The Nest's Noticings for the Week...

Favorite Product:  The Whisbear - a lovey/sound machine that emits "pink noise" to help soothe baby. It attaches to the crib or stroller. :)
Parenting Resource or Tip: Today's discussion was based on this article with 10 Tips to Reduce Separation Anxiety.
Recipe:  Looking for a new recipe to boost milk supply? Check out these Blueberry Oatmeal Lactation Muffins.
Baby Signs to Use:  Mommy, Daddy, Grandma, Grandpa
Baby Songs to Sing:  Mommy Comes Back, 10 Little Monkeys

Developmental Play Tip:  What can your baby see? (Source for these facts: www.aoa.com - the American Optometric Association) At birth, your baby ‘s focus is 8-10” from their face. By eight weeks, babies more easily focus their eyes. For the first two months, baby’s eyes may appear to cross or wander and this is usually normal! Babies should begin to follow objects with eyes and reach for them by 3 months. Babies have good color vision by about 5 months. “Most babies start crawling at about 8 months old, which helps further develop eye-hand-foot-body coordination. Early walkers who did minimal crawling may not learn to use their eyes together as well as babies who crawl a lot.” Check out the Baby See App for more about what your baby can see :)

Babies are hard-wired to respond to movement – evolutionarily speaking, it is nature’s way of looking for predators or prey! Take advantage of this and think about things that move – they will likely be really fascinating and engaging for your baby! Play: Lay your baby on their back directly under a ceiling fan. You can even tie colorful ribbons to the fan, set it on low, and watch the ribbons spin with your baby, talking about the ribbons going “around and around and around!” You can also spin a top for your baby, play fetch with your dog while your baby is in your lap, lay your baby under a spinning mobile, or sit on the strand watching bicyclists roll by. All of these forms of movement will likely have your baby entranced. J Another way to bring motion and high contrast images to your baby? Have a shadow show for them! Turn off the lights and shine a flashlight on the ceiling with your hand in front to create unique shadows that they’ll find fascinating!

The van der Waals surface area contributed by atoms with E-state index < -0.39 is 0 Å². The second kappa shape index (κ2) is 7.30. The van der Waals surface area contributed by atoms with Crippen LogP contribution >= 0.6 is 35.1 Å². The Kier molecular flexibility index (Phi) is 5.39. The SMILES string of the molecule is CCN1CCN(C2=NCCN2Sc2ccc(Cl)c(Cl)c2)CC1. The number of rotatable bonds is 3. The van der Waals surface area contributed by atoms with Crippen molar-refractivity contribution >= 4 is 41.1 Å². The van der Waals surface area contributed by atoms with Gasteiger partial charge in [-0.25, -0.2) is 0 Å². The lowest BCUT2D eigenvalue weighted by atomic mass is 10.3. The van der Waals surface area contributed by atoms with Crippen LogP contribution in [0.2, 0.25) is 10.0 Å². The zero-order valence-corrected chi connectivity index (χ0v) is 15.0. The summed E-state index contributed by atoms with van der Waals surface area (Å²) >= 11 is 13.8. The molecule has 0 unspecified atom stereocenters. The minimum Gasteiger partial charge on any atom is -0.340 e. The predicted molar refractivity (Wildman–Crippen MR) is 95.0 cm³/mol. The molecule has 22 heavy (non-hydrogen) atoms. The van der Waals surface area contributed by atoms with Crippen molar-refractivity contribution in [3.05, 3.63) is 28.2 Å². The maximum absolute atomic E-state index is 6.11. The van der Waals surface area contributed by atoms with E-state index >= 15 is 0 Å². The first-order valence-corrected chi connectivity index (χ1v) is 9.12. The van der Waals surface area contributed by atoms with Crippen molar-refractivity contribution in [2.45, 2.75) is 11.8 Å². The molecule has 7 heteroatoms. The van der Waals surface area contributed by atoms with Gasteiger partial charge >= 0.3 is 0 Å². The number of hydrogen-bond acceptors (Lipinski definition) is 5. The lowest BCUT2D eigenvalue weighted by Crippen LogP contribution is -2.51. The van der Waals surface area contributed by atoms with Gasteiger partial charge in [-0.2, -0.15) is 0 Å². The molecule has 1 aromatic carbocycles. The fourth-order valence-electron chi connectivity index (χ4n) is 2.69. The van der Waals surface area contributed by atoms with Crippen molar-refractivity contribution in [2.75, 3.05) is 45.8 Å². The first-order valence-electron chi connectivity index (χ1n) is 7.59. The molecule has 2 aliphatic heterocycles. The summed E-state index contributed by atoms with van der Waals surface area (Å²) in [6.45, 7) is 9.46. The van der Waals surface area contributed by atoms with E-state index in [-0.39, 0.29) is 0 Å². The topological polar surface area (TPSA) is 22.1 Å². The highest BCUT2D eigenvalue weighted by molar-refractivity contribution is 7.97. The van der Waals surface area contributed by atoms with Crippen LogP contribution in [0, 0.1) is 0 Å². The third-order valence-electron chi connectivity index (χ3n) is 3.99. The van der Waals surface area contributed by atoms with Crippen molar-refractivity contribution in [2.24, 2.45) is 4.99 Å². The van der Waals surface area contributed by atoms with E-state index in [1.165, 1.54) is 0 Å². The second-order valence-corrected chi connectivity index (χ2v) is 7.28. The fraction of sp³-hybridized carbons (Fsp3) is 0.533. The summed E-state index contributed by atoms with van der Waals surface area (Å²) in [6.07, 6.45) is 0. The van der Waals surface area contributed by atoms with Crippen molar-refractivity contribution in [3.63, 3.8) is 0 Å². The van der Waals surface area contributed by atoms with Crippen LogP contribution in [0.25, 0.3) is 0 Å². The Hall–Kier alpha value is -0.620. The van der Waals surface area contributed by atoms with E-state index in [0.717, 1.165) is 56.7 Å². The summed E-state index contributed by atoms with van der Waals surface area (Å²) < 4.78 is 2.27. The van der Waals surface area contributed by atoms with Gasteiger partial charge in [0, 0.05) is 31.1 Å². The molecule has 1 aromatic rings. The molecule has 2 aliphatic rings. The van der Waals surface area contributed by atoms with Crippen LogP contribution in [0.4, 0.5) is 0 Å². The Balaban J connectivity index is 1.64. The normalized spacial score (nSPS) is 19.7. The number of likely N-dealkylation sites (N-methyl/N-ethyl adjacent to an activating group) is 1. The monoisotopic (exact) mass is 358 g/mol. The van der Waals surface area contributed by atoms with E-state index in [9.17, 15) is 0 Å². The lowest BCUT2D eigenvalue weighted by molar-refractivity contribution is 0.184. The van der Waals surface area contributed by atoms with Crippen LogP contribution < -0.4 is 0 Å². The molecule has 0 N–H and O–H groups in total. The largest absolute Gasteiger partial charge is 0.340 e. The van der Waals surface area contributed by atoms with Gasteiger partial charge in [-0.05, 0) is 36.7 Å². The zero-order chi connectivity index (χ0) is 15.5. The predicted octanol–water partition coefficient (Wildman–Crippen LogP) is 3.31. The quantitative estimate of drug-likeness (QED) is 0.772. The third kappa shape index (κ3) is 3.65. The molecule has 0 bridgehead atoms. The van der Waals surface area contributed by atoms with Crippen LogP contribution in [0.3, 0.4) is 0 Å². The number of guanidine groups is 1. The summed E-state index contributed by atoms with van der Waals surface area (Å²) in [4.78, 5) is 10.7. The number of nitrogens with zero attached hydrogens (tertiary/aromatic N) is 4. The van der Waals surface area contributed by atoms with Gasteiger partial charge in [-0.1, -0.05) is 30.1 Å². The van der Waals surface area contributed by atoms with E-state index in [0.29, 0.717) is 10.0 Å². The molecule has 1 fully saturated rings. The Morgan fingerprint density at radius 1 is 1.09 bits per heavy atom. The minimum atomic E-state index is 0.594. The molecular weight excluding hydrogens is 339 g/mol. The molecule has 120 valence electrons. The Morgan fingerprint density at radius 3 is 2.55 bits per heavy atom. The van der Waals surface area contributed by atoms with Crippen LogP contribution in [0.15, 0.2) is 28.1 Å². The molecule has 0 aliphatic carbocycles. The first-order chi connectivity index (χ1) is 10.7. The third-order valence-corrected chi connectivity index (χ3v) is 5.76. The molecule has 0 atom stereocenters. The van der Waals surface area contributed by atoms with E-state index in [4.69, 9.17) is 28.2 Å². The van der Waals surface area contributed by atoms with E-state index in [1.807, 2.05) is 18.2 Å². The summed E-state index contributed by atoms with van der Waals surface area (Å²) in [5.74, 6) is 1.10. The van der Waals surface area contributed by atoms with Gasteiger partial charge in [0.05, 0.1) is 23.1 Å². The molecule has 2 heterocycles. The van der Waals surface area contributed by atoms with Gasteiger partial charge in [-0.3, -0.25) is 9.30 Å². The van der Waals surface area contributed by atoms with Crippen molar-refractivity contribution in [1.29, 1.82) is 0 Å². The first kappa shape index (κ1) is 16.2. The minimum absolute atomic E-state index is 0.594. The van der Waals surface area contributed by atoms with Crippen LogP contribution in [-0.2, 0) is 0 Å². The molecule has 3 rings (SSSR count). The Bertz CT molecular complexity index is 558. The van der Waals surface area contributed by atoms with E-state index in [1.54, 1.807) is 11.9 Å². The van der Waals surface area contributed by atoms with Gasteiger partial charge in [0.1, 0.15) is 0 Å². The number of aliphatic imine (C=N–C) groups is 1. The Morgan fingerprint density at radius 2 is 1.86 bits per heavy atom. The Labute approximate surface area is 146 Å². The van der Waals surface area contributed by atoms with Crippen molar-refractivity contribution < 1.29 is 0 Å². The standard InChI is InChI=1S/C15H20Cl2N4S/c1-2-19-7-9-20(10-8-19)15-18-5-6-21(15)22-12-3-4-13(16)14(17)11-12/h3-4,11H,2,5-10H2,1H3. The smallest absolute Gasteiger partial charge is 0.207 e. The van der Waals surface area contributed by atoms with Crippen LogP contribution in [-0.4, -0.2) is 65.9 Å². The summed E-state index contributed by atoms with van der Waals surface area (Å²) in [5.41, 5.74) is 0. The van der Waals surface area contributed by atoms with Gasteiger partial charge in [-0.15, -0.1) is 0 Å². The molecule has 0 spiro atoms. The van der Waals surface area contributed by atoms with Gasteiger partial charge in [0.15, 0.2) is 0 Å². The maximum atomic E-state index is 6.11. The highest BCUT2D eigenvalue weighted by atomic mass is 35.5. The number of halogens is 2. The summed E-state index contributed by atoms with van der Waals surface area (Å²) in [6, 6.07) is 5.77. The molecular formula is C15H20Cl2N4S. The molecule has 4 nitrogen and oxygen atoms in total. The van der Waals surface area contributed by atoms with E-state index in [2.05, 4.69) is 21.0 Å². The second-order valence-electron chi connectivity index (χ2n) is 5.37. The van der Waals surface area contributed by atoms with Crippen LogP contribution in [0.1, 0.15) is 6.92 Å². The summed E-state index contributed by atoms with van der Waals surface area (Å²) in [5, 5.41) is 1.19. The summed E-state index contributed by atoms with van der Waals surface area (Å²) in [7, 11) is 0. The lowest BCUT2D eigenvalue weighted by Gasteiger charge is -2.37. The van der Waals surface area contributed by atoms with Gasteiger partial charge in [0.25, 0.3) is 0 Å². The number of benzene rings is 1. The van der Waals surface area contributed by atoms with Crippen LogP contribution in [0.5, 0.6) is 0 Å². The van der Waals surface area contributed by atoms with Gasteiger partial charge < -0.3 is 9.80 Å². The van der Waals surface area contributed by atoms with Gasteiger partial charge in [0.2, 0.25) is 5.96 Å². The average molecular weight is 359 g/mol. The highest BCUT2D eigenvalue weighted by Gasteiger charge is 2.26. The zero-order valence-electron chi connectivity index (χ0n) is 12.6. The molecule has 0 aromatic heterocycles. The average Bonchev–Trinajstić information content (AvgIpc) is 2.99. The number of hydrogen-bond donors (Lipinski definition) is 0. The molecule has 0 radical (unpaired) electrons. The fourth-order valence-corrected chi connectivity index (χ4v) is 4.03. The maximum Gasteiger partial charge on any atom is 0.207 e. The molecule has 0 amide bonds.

Today we discussed this article from Mom365.com on 10 Tips to Reduce Separation Anxiety. The 10 tips that we discussed that are highlighted in the article are:
1. Introduce the “Strangers” Early
2. Practice Being Apart
3. Go At the Right Time
4. Get Acquainted
5. Say Goodbye
6. Distract!
7. Start Small
8. Timing Can Be Everything
9. Don't Look Back
10. Know That the Tears Are Short-Lived

We also talked about some tried and true Nest Mom tips for reducing separation anxiety. Some tips mentioned today included:
- Play games that practice separation - like hide and go seek, peek-a-boo, hiding food under cups, etc.
- Don't drag out goodbyes!
- Monitor your own anxiety - are YOU read to leave your little one??
- Try outings during the time of day your baby is the happiest or after bedtime!
- Hide a basket of new & exciting novel toys that only make an appearance when babysitters come over.

Notable Mentions:

This is the section of the recap where we give you all of the info brought up during check-in time from all of our 0-12 month Mommy and Me classes so that you can have the most resources possible!!

- Looking for a good, supportive bra? Check out Victoria's Secret maximum support bra or try wearing 2 sports bras or a sports bra with a built-in-bra top over it.

- Are you nervous your baby is getting a flat spot on their head? Try exercising their neck, laying them down to sleep in different directions or moving their bassinet 180 degrees, dangling exciting toys on their stroller toward the side you want them to look, etc. You can also try the Tortle during sleep times - a favorite of a sleep specialist that has spoken at the Nest.

- Increasing milk supply suggestions:

For babies not interested in taking the bottle - try a straw cup!  Recommendations: Bear Straw Cup to start, Zoli, Thinkbaby, Munchkin 360

- Is your baby breaking out of the swaddle? Try the SwaddleUp or doing a double swaddle below. If your blanket isn't big like hers, some moms do this method with two separate blankets - assuming your baby's room is cool enough to have two blankets. :)

Jenn Langsdale